Posted on Wednesday, February 12, 2014 at 9:10pm
  19. …way too young to die!

    Posted on Wednesday, February 12, 2014 at 9:12pm
  20. RIP Larry his story touched my heart like no other be4 my heart hurts 4 this baby

    Posted on Wednesday, February 12, 2014 at 9:24pm
  21. This kid had the bravery to be an icon of generations, and the world has been robbed of his presence. I hope that this documentary inspires all who view it.

    Posted on Wednesday, February 12, 2014 at 9:37pm
  22. A simple no thank you would have done the job….

    Posted on Wednesday, February 12, 2014 at 9:47pm
  23. I forgot about this case. Another young life ended too soon.

    Posted on Wednesday, February 12, 2014 at 9:59pm
  24. Brandon McInerney was sentenced to 21 years in 2011.

    Posted on Wednesday, February 12, 2014 at 10:00pm
  25. If anyone has an address and/or phone number for Shirley Brown I would love to see it posted. It would be interesting to see how she reacts to hate directed toward her. What a foul excuse for a human being let alone a teacher.

    Posted on Wednesday, February 12, 2014 at 10:00pm
  26. Fucking tragic…he deserved better

    Posted on Wednesday, February 12, 2014 at 10:04pm
  27. This truly sad and he did not deserve to be killed for being who he was no one does and teachers are suppose to teach their students not judge them for who they are and I think some teachers show favoritism over other students and violence does not belong in schools and they need to be more accepting of all their students no matter who they are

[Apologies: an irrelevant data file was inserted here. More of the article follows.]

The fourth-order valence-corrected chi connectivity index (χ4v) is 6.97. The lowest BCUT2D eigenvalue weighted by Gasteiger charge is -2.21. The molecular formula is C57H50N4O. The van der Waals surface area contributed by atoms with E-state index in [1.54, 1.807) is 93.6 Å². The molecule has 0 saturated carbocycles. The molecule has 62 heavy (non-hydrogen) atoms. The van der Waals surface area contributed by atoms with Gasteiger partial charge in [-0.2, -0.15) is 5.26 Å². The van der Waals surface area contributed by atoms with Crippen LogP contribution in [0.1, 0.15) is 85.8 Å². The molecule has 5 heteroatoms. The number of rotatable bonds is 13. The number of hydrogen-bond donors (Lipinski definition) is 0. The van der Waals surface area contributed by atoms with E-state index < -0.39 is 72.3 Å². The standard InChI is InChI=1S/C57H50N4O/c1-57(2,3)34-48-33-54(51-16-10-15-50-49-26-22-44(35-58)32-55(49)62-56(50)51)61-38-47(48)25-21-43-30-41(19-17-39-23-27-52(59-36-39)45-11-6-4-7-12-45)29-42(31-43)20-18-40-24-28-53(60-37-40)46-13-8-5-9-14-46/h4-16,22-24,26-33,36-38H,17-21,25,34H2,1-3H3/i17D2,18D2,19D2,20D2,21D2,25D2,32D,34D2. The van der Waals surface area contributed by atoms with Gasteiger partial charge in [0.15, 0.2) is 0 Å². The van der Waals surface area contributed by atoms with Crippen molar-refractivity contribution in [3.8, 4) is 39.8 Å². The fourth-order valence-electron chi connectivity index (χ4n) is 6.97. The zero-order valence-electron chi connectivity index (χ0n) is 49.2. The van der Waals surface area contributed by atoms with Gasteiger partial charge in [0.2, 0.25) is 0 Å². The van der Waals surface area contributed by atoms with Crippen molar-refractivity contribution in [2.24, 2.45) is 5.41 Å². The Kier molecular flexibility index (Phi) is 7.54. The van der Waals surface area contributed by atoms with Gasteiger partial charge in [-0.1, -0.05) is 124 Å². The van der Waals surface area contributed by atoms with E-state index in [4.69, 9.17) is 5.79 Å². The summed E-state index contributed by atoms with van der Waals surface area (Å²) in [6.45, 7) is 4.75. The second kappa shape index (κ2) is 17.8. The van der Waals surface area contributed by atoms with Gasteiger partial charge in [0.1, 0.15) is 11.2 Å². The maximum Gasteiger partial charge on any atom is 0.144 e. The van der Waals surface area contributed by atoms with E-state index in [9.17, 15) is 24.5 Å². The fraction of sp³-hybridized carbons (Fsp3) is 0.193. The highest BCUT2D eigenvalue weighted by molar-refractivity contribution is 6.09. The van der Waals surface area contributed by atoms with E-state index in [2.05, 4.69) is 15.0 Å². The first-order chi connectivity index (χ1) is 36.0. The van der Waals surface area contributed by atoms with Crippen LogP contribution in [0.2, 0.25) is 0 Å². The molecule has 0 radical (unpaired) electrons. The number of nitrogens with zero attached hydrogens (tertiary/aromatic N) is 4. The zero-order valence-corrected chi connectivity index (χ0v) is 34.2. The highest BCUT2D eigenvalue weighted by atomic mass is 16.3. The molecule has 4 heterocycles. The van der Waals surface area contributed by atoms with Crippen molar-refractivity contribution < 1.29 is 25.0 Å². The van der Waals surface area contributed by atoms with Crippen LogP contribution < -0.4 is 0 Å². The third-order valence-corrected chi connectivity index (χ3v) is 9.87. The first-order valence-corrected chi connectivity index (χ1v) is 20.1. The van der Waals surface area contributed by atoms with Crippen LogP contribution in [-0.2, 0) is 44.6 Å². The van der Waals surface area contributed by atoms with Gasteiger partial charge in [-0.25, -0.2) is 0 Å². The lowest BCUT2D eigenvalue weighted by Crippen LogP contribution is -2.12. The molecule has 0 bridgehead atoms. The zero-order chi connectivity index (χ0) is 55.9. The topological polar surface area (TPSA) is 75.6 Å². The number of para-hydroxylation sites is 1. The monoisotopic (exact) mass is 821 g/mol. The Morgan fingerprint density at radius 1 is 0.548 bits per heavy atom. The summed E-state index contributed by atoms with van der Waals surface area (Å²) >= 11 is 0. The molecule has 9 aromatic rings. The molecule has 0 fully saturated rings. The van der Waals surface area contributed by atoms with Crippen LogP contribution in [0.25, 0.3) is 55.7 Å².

Posted on Wednesday, February 12, 2014 at 10:04pm
  28. If someone you don’t like asks you out, a simple “no”would suffice. Pure ignorance to say he deserved any sort of violent treatment. What a terrible teacher. I hope they fired her. I also hope that kid rots in prison for his actions. Despicable.

    Posted on Wednesday, February 12, 2014 at 10:07pm
  29. Is this a child or the talk show host u need to specify

    Posted on Wednesday, February 12, 2014 at 10:09pm
  30. That poor dear ;( if I was his age i would of gladly been his valentine…rest in peace Larry you’re safe up in the lords realm now where you are loved.

    Posted on Wednesday, February 12, 2014 at 10:17pm
  31. I believe, just as these victims became “fair game” to the ignorant, misguided FUCKS, that these perpetrators, if not prosecuted to the full extent of the law (which these victims were not afforded . . . really, let’s be honest) should be made fair game to the “law abiding” public-at-large!

    Posted on Wednesday, February 12, 2014 at 10:25pm
  32. I think the segment that puzzles and disturbs me the most: “In one particularly chilling scene, three jurors reflect on the case and their concern for Brandon. “Where are the civil rights of the one being taunted by another person that is cross-dressing?” one juror said.

    Echoing this sentiment, one of Larry’s teachers, Shirley Brown, expresses sympathy for Brandon in the film and says if put in a similar position she would also take violent action towards Larry.

    “I don’t know if I would have taken a gun, but a good swift kick in the butt might work really well,” Brown said while reflecting on King’s death.” –3 seemingly simple comments that speak so many levels of ignorance, heartlessness…that I guess I will never fathom.

    Posted on Wednesday, February 12, 2014 at 10:31pm
  33. Tragic.

    Posted on Wednesday, February 12, 2014 at 10:32pm
  34. Bad Parenting!!!!!

    Posted on Wednesday, February 12, 2014 at 10:38pm